Parents Are Children’s Safety Net
When it comes to children’s early learning and development, parents are not just children’s first teachers, they are also their safety net.
A friend of ours posted two amazing pictures on Facebook. A hummingbird had built a nest in the family basketball net. Not on the rim which is pretty firm and at least as wide as a finger, but on a bit of the string, which sways in the wind and is quite narrow. As I looked at the photos, I thought the nest looked dangerously vulnerable and that was no safety net. (pardon the pun☺)
Certainly the family won’t be playing any basketball until the egg in it hatches. In a way, the bird has just added some pretty big protectors. There will be an entire household of people watching over that nest everyday, waiting for the egg to hatch, then for the baby bird to grow, and finally to fly away. Just like our kids.
For all kids, parents are the safety net. Not only are children dependent on parents for physical needs, but for emotional and social ones too. Going off to daycare, preschool, and kindergarten are really children’s first experiences in leaving the nest and flying on their own. For some children, this is the start of an exciting adventure and they can hardly wait. For others, just the idea of it causes deep stress and anxiety. There are all the reactions in between as well.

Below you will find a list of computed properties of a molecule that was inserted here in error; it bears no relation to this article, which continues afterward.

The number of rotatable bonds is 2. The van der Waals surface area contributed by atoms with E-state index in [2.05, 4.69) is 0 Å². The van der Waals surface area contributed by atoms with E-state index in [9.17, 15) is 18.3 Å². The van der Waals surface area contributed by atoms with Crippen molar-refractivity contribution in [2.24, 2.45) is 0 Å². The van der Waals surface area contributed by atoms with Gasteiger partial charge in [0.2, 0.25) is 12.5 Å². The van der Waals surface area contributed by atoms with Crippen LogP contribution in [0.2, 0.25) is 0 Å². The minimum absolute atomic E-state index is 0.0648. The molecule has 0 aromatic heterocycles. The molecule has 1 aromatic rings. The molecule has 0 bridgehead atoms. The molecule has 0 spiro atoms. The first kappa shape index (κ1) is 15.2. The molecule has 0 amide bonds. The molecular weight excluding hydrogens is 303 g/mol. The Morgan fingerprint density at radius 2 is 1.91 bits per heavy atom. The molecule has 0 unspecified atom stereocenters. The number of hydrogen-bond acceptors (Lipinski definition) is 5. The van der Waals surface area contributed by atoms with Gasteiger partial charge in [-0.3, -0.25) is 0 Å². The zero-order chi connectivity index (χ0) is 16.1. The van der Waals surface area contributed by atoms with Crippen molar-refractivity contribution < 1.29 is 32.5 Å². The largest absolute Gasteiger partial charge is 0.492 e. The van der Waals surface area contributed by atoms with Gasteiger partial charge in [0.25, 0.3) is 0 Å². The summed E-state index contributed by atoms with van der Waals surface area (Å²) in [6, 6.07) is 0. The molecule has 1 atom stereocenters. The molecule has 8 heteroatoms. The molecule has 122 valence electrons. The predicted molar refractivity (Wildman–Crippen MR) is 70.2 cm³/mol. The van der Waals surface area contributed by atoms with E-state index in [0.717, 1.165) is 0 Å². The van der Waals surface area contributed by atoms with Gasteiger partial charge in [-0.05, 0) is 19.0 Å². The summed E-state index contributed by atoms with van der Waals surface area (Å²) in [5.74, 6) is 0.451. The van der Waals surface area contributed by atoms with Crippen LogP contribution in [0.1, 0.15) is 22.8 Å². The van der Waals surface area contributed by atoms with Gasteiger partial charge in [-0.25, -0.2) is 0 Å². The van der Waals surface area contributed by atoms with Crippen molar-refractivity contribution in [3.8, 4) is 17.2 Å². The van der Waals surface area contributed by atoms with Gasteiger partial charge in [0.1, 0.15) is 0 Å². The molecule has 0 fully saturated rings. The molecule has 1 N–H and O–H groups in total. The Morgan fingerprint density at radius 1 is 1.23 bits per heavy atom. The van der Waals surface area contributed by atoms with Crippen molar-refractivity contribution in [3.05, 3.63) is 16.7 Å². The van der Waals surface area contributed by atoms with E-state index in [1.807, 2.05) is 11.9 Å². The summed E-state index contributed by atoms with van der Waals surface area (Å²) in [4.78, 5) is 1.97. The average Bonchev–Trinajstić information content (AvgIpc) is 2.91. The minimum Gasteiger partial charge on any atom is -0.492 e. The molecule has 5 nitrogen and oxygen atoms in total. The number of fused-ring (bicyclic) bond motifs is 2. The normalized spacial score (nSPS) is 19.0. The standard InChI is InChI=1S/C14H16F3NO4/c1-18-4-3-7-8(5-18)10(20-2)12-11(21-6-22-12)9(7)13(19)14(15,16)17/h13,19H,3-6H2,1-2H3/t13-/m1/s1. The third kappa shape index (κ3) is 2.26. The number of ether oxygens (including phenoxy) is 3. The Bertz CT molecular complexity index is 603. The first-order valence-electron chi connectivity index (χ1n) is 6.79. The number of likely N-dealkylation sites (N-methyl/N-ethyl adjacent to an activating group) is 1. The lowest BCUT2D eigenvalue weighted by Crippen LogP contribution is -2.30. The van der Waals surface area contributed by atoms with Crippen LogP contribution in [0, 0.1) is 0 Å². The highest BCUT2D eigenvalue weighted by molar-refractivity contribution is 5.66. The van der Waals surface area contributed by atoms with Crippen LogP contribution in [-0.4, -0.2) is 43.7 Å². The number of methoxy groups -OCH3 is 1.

For moderate separation anxiety, practice will help and you can gradually ease to longer and longer bits of time. A few short playdates is a place to start. Some community programs such as swimming, arts and crafts, dance, gymnastics or skating, have unfamiliar adults in charge of the group. Even if parents are watching, to a child it can feel like being on one’s own. There may be playschool and preschool programs offered in your area where kids can go by themselves. Libraries and bookstores will have children’s stories that you can read at home and use to talk together. Learning to be independent is part of healthy emotional and social development and helps later on for kindergarten readiness.
For a play-of-the-day, are there some small ways that your child can practice a bit of “leaving the nest?”
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